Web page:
Reverse rendering, the process by which a computer can transform images into a fully usable and editable 3D model for video games, for example, has long been a goal of tech companies. It can make creating complex 3D models a lot easier, making games simpler and cheaper.
NVIDIA is working to bring this vision closer together with 3D MoMa, a new technology unveiled at the Computer Vision and Pattern Technology Conference. As you would expect, the description used is quite technical and accurate, so we have exceptionally chosen not to translate it in order to preserve the details.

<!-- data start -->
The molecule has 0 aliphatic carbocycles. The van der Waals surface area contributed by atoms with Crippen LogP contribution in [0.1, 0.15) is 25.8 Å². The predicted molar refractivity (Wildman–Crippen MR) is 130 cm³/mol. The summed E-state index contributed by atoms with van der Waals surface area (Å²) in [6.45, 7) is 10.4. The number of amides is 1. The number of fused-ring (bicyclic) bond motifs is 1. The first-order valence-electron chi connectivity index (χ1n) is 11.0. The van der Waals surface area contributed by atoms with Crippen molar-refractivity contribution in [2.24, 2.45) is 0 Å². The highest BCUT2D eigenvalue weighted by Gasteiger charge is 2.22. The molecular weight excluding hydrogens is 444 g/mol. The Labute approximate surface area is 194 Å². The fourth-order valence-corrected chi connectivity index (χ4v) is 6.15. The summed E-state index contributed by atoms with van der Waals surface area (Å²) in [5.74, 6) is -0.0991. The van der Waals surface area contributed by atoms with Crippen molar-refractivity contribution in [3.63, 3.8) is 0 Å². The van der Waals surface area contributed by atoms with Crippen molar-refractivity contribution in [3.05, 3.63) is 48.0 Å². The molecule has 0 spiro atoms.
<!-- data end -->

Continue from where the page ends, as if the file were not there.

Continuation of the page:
“Crafting every part of the reverse rendering problem as a scalable component with GPU acceleration, NVIDIA 3D MoMa rendering pipeline uses state-of-the-art AI mechanism and the raw computing horsepower of NVIDIA GPUs to quickly produce 3D objects that creators can import and edit,” said Vice President of Research. Graphics David Lubeck: “Extends Unfettered In Existing Tools.”
In simple language, this means that 3D MoMa uses images to use a triangle grid, which is a very popular method for 3D tools. This usually takes a few hours of work, but with enough data, 3D MoMa can theoretically do it in an hour, provided the device is powerful enough of course. For example, the result might look like this:
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